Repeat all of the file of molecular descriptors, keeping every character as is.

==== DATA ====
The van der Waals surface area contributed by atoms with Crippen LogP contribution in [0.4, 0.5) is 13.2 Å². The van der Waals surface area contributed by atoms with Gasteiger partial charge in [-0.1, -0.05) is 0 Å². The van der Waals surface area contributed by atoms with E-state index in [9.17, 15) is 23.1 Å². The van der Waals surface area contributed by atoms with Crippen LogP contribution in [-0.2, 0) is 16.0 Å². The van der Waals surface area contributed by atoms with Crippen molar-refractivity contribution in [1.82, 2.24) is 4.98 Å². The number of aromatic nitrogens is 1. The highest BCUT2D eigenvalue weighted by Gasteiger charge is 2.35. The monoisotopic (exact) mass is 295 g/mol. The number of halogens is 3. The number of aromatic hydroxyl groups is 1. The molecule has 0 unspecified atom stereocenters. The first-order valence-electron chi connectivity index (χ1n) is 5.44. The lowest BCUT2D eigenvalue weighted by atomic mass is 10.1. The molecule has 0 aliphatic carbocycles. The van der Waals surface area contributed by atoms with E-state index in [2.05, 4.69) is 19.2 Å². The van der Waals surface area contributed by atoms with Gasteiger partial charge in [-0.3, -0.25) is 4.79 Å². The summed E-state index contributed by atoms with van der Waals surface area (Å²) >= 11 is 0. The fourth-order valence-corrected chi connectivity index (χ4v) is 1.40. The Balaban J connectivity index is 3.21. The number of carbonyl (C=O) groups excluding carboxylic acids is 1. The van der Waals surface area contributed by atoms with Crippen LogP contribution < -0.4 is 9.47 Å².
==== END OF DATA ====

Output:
The van der Waals surface area contributed by atoms with Crippen LogP contribution in [0.4, 0.5) is 13.2 Å². The van der Waals surface area contributed by atoms with Gasteiger partial charge in [-0.1, -0.05) is 0 Å². The van der Waals surface area contributed by atoms with E-state index in [9.17, 15) is 23.1 Å². The van der Waals surface area contributed by atoms with Crippen LogP contribution in [-0.2, 0) is 16.0 Å². The van der Waals surface area contributed by atoms with Crippen molar-refractivity contribution in [1.82, 2.24) is 4.98 Å². The number of aromatic nitrogens is 1. The highest BCUT2D eigenvalue weighted by Gasteiger charge is 2.35. The monoisotopic (exact) mass is 295 g/mol. The number of halogens is 3. The number of aromatic hydroxyl groups is 1. The molecule has 0 unspecified atom stereocenters. The first-order valence-electron chi connectivity index (χ1n) is 5.44. The lowest BCUT2D eigenvalue weighted by atomic mass is 10.1. The molecule has 0 aliphatic carbocycles. The van der Waals surface area contributed by atoms with E-state index in [2.05, 4.69) is 19.2 Å². The van der Waals surface area contributed by atoms with Gasteiger partial charge in [-0.3, -0.25) is 4.79 Å². The summed E-state index contributed by atoms with van der Waals surface area (Å²) >= 11 is 0. The fourth-order valence-corrected chi connectivity index (χ4v) is 1.40. The Balaban J connectivity index is 3.21. The number of carbonyl (C=O) groups excluding carboxylic acids is 1. The van der Waals surface area contributed by atoms with Crippen LogP contribution < -0.4 is 9.47 Å².